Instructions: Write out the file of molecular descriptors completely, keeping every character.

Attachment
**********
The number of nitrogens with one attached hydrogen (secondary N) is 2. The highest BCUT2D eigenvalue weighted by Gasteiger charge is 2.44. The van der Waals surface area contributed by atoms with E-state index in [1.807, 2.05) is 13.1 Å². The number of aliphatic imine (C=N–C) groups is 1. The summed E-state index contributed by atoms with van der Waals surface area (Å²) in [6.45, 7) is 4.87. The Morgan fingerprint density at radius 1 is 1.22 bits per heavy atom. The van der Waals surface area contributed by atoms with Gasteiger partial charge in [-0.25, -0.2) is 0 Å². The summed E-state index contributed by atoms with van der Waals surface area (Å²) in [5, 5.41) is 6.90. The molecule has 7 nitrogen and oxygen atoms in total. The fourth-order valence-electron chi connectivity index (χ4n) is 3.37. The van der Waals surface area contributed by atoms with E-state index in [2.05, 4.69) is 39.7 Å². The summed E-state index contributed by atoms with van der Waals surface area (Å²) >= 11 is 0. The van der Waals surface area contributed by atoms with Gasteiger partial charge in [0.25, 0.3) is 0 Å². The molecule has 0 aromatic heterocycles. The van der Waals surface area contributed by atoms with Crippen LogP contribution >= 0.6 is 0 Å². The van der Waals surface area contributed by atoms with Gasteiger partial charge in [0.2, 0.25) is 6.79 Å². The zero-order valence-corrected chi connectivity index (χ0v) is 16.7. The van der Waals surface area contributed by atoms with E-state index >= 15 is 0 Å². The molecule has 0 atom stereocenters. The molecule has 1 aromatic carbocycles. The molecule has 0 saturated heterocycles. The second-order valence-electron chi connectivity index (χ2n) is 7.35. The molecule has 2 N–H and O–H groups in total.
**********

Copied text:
The number of nitrogens with one attached hydrogen (secondary N) is 2. The highest BCUT2D eigenvalue weighted by Gasteiger charge is 2.44. The van der Waals surface area contributed by atoms with E-state index in [1.807, 2.05) is 13.1 Å². The number of aliphatic imine (C=N–C) groups is 1. The summed E-state index contributed by atoms with van der Waals surface area (Å²) in [6.45, 7) is 4.87. The Morgan fingerprint density at radius 1 is 1.22 bits per heavy atom. The van der Waals surface area contributed by atoms with Gasteiger partial charge in [-0.25, -0.2) is 0 Å². The summed E-state index contributed by atoms with van der Waals surface area (Å²) in [5, 5.41) is 6.90. The molecule has 7 nitrogen and oxygen atoms in total. The fourth-order valence-electron chi connectivity index (χ4n) is 3.37. The van der Waals surface area contributed by atoms with E-state index in [2.05, 4.69) is 39.7 Å². The summed E-state index contributed by atoms with van der Waals surface area (Å²) >= 11 is 0. The van der Waals surface area contributed by atoms with Gasteiger partial charge in [0.25, 0.3) is 0 Å². The molecule has 0 aromatic heterocycles. The van der Waals surface area contributed by atoms with Crippen LogP contribution >= 0.6 is 0 Å². The van der Waals surface area contributed by atoms with Gasteiger partial charge in [0.2, 0.25) is 6.79 Å². The zero-order valence-corrected chi connectivity index (χ0v) is 16.7. The van der Waals surface area contributed by atoms with E-state index >= 15 is 0 Å². The molecule has 0 atom stereocenters. The molecule has 1 aromatic carbocycles. The molecule has 0 saturated heterocycles. The second-order valence-electron chi connectivity index (χ2n) is 7.35. The molecule has 2 N–H and O–H groups in total.